In years past, Indianapolis city officials were criticized for neglecting the grayer areas of town for the economic boost sports centers would give to the city’s center. Not so this time around. The Super Bowl host committee has been anything but absent from the development that is happening on the Near Eastside in the form of the Super Bowl Legacy Project.
Time will tell if that will be an effort worthy of more than a week’s worth of superlatives.
(This story first appeared on www.sagamoreinstitute.org)
In less than six months, Indianapolis will host America’s largest sporting event of the year—Super Bowl XLVI—and take a giant step for a city once known as “India-no-place.”
Just 40 years ago, Indianapolis was the eclipsed little brother of bigger sports cities like Chicago, St. Louis, and Cincinnati. In fact, sportswriter Bill Benner went so far as to say, “Indianapolis didn’t have a bad reputation. It had no reputation.” But in the late seventies, the city set itself on a course that would transform it from “Naptown” to the “amateur sports capital of the world” and the home of Super Bowl 2012.
(Published in the March/April 2011 issue of Prism magazine)
A large board covers the front door of 403 North Gray Street. Chunks of the white brick porch are missing, and brambles from a dead tree swallow up half of the front view. It’s difficult to tell how long the house has been vacant. Just six doors down, Belinda Ellis’ front porch twinkles with icicle lights and a bold Christmas wreath. Inside, her cozy living room is lined with family photos, suede couches, and children’s bicycles. Ellis proudly shows off her home, pointing out pictures of her eight grandchildren. She flings open the back door onto a spacious red deck and even more spacious backyard. That yard is the main reason Ellis lives at 428 North Gray Street.
The house was under renovation when Ellis first saw it in 2007, right after she got out of prison. “I just fell in love with it,” she explains, “’cause I knew it had this huge backyard.” The yard has since become a staging ground for her grandkids’ football games.
It’s unusual for former felons returning to Indianapolis’ Near Eastside to find quality affordable housing, but Ellis’ home was made possible by Englewood Christian Church, and Englewood isn’t known for following the norm.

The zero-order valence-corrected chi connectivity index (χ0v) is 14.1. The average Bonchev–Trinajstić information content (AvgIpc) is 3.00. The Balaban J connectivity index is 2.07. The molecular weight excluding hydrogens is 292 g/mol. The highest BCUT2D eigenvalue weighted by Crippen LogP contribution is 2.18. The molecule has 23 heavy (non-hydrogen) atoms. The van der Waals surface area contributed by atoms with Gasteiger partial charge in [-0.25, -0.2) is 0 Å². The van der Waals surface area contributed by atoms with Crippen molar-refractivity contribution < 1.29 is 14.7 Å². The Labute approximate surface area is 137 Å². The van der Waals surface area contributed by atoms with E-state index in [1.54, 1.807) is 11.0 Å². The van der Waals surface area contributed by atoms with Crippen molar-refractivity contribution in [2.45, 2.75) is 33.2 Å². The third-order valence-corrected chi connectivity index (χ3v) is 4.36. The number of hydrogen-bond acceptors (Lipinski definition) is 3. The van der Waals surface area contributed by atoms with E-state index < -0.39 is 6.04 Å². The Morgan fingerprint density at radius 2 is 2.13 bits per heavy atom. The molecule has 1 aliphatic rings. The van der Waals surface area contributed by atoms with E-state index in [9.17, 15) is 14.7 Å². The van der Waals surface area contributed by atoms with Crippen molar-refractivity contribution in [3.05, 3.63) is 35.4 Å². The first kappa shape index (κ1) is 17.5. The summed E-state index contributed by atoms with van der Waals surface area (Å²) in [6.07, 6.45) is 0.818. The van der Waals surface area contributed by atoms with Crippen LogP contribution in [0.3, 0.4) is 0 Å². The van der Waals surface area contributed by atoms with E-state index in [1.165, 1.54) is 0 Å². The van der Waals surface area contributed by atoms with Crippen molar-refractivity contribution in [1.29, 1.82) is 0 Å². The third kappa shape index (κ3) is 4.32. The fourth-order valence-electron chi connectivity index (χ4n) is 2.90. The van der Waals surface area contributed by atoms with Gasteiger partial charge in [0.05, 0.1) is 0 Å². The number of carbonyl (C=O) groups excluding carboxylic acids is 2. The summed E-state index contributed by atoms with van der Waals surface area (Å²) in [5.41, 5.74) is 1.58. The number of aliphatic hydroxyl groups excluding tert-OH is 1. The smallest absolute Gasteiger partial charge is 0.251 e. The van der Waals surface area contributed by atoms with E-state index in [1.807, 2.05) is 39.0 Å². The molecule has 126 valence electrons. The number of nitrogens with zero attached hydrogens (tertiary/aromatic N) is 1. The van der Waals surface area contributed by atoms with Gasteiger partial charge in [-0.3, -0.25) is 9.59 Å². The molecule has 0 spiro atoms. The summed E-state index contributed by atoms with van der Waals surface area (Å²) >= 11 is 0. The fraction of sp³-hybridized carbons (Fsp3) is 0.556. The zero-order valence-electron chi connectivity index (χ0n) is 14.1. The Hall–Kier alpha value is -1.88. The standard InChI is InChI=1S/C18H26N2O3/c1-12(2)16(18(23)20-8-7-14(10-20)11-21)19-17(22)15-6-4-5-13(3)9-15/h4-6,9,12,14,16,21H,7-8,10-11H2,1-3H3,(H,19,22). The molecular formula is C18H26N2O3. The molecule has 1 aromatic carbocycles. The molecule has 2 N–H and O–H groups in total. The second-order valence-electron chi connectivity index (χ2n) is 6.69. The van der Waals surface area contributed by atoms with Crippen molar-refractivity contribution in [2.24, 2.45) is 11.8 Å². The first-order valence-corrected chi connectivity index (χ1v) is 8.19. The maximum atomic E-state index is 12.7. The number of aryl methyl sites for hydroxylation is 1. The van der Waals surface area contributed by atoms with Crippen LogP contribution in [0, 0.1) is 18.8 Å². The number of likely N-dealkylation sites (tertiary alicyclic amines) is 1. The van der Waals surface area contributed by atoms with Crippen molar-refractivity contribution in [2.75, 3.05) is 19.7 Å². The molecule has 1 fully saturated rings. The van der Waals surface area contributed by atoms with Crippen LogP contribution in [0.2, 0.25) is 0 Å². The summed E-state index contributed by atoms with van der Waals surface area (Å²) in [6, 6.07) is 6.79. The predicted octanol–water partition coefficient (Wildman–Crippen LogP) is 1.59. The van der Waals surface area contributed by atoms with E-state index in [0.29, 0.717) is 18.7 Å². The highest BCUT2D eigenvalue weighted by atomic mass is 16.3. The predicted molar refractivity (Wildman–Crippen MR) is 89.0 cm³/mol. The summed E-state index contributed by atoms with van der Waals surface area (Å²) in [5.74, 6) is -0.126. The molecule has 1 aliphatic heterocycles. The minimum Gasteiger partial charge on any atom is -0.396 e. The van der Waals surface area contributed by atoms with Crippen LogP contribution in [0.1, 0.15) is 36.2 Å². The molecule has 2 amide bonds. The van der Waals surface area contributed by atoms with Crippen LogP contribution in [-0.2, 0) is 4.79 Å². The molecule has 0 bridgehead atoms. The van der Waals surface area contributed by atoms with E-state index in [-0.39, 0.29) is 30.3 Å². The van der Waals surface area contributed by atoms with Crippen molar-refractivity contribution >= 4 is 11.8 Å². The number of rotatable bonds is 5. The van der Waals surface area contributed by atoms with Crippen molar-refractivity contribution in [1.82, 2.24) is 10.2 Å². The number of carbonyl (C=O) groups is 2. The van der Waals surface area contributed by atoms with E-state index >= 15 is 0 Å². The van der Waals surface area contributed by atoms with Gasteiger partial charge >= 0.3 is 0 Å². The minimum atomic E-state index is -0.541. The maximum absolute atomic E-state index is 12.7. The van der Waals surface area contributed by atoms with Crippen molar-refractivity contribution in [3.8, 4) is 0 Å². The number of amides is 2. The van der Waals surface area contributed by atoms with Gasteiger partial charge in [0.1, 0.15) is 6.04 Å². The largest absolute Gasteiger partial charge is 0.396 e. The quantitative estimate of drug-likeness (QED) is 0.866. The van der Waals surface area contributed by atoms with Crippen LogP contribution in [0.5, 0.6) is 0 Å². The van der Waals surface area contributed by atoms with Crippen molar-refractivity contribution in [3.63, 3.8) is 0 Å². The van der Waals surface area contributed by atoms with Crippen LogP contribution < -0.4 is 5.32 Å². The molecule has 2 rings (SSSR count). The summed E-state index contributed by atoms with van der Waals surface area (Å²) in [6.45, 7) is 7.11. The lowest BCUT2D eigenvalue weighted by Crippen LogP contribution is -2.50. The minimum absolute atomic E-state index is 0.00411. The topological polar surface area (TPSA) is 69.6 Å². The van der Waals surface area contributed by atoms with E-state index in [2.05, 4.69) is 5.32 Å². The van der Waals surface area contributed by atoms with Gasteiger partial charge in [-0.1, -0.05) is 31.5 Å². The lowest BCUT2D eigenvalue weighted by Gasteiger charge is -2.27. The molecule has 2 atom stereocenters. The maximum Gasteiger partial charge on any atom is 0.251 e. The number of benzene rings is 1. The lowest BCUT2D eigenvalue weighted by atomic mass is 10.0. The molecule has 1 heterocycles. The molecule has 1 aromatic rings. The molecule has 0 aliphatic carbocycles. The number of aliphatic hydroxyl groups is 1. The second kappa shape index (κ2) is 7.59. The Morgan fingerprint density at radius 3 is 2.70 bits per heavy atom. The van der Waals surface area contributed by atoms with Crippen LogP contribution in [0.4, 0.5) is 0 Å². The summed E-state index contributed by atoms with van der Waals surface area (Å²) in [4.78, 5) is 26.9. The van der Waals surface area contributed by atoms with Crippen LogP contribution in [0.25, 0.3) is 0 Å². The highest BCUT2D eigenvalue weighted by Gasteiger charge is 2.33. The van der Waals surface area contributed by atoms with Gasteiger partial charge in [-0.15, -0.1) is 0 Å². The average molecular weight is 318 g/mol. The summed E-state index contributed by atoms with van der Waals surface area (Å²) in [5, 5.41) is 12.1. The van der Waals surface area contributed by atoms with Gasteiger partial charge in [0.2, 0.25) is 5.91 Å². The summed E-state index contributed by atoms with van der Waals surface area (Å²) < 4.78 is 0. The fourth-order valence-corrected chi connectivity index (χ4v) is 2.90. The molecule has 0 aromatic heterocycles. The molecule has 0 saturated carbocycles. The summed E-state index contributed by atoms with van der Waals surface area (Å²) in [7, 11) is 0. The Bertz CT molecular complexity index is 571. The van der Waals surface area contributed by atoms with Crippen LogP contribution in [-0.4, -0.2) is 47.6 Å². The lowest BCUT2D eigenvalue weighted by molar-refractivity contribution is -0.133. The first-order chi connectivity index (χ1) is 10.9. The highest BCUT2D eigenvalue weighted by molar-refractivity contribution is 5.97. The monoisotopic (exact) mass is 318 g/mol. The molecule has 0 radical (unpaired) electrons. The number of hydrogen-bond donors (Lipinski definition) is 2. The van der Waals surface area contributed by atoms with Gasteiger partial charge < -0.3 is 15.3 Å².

Continue reading article “From Ramshackle to Shalom.”
(First published on Common Grounds Online)
Is it possible to love the least of these while hating your neighbor? Or love your neighbor and hate the least of these?
This past month, my husband and I were forced into these questions.
Behind our quaint neighborhood, a rusty eyesore sits unattended. A motel formerly occupied by prostitutes and drug dealers was forced to shut down three years ago, right after my husband moved into the house and long before I did. Before it closed, neighbors remembered frequent cop calls as troublemakers wandered through the streets. Since its closing, weeds have overtaken the parking lot and a chain-link fence has supposedly kept all vagrants out. Everyone has been at peace.
Until a few months ago.
(Read my second story published in the Indianapolis Star!)
Last fall, Corey Rutland and Tess Ireland started out with just $400 and a dream.
Now, they own the bustling Roll With It Bakery at 5539 E. Washington St., one of the latest additions to Irvington’s up-and-coming streetscape.
Although the couple — who met while working as chefs at the Indianapolis Marriott Downtown — didn’t have much money, Rutland tapped into an Individual Development Account program he learned about while earning his general educational development certificate at John H. Boner Community Center on the Near Eastside.
Under the program, the Boner Center agrees to a match of 3-to-1 for every dollar that individuals who can meet certain income guidelines invest toward their education, home or business ownership. The program is a joint venture of the Boner Center and Community Choice Federal Credit Union.
“We always wanted our own place,” Rutland said. “(Tess) pushed me, and then everything just started falling into place.”
Rutland put $400 into an IDA and walked away with $2,000, which the couple immediately invested in kitchen equipment.
After noticing a “for rent” sign at a Washington Street retail space, Rutland and Ireland approached the owners, who agreed to let them set up shop rent-free until Jan. 1. They signed the lease by October and were in business by December.